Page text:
“With BusCaro, they feel safe because of the measures we have in place including back checking our captains, vehicle inspections and track your ride feature in our application, which enables both the user and anyone they wish to share it with to track the ride,” says Shazhad.
BusCaro competes against several categories of ride-hailing platforms and public transportation. Shazhad says Careem is expensive even for its existing user base, but BusCaro is a third of the cost. There are other ride-hailing companies in Pakistan like In-Driver which are slightly cheaper and reliable, but they don’t have security measures, which BusCaro does.
BusCaro is also up against public transport, but Shazhad describes that as “insufficient” and “extremely unsafe.” She adds that most riders use it because of affordability constraints and they would be willing to find other alternatives if it was available to them. Other public transport options include government-funded buses in Karachi, but Shazhad says there are not enough vehicles to fill demand, and most cover limited routes.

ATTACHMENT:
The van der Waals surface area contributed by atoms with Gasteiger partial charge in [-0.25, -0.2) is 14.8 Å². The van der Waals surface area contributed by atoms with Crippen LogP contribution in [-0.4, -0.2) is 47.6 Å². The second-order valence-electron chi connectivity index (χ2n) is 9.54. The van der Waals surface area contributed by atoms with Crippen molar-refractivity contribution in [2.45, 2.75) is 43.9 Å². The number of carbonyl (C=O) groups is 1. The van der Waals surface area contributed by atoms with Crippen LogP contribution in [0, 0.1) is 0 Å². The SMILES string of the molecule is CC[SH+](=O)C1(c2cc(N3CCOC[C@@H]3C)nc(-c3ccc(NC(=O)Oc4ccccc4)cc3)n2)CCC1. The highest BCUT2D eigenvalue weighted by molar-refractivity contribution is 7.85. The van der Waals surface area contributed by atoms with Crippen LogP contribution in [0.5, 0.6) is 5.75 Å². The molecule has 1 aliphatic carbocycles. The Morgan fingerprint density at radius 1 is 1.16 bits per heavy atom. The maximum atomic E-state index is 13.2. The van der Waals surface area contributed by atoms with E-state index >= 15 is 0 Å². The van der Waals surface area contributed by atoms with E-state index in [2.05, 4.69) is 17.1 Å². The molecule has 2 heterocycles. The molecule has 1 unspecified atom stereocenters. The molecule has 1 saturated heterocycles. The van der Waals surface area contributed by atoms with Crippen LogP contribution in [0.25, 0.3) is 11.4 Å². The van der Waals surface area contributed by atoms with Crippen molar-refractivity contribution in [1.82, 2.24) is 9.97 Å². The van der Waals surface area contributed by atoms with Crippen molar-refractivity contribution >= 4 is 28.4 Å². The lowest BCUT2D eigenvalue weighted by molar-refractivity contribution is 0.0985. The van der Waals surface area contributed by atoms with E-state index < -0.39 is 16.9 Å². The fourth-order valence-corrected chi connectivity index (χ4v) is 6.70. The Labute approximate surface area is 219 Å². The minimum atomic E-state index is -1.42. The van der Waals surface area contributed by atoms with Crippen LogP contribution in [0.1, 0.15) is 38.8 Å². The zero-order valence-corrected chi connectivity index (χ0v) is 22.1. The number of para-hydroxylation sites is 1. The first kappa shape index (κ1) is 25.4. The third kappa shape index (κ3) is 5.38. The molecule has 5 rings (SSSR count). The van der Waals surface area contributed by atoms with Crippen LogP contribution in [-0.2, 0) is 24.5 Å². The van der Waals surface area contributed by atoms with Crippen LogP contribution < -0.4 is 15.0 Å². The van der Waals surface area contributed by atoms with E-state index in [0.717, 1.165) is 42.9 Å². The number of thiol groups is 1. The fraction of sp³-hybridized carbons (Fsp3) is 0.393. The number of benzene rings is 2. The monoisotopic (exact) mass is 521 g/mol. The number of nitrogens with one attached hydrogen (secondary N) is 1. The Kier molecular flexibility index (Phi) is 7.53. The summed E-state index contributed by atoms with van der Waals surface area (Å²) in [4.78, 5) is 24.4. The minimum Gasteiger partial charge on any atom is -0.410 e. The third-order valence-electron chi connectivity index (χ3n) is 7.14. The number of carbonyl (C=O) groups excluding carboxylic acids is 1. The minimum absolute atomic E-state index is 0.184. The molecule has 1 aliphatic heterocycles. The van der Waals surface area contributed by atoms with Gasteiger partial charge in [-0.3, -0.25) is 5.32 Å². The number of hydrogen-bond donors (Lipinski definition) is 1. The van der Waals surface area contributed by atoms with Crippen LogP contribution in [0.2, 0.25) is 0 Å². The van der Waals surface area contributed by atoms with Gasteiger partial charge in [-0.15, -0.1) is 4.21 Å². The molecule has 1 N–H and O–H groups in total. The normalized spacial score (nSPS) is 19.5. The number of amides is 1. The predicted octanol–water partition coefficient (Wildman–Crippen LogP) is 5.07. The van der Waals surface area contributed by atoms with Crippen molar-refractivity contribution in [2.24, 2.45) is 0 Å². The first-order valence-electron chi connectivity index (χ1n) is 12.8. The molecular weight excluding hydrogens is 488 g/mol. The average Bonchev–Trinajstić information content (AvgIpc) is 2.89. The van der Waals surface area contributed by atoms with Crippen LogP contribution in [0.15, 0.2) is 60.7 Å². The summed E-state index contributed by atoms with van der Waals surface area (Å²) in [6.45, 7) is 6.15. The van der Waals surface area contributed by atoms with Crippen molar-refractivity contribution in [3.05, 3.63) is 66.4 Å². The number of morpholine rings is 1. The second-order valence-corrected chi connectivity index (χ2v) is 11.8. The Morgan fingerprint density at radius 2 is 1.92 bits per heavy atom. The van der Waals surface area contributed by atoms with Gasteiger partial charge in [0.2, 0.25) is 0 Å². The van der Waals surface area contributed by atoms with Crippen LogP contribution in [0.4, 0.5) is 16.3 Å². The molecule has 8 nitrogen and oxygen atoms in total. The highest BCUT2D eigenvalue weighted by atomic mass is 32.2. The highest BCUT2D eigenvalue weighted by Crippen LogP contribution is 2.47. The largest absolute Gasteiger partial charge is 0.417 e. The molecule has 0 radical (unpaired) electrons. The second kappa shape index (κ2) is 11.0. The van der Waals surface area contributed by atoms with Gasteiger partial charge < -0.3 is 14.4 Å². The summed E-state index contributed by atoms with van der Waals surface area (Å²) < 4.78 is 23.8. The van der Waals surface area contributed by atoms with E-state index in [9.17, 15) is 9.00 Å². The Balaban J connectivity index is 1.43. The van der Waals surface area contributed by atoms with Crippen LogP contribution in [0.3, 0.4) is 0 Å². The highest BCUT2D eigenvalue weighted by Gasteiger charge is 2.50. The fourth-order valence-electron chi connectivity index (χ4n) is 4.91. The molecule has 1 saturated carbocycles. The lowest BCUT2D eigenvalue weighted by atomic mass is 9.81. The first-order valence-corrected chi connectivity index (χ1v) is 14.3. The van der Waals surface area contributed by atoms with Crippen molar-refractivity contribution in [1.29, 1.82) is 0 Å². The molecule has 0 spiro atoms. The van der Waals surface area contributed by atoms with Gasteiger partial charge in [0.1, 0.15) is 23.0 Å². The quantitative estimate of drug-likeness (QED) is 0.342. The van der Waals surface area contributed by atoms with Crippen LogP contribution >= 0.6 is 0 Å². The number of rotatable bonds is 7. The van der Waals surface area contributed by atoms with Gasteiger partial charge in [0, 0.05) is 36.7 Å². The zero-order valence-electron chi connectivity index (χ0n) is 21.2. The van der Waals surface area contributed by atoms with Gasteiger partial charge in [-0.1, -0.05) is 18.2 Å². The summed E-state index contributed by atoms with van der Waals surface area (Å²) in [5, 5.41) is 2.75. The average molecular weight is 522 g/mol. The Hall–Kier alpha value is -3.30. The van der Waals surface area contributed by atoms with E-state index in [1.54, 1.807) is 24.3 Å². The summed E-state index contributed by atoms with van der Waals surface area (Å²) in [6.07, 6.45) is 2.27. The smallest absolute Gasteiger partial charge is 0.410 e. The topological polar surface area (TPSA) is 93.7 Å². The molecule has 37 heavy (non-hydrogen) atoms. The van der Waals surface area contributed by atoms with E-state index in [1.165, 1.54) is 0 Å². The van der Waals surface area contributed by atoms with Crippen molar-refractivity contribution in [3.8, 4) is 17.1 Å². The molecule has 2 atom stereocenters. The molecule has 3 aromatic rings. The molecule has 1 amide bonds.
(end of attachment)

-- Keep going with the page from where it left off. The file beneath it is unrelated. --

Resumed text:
Finally, BusCaro is up against private players, but they don’t have the same tools as BusCaro to aggregate demand and optimize supply payouts.
Shazhad said BusCaro is currently “laser focused on growing our current business with adding more accounts to our portfolio now.” It plans to expand its B2B2C partnerships and add more B2C partnerships. BusCaro also plans to work with the public sector on things like transportation subsidies, carbon emissions reduction, SaaS and government transportation contracts. BusCaro is currently looking at adding electronic vehicles for the next year, to lower its costs as fuel prices increase.
In statement about the investment, Orbit Startups managing general partner William Bao Bean said, “Diversity and inclusion is tough to achieve when women have to spend north of 30% of their salary on getting to work in a safe and predictable way. We backed BusCaro because they enable women and men to book safe, inexpensive and efficient shared transport to and from work, driving opportunities and opening up the overall economy.”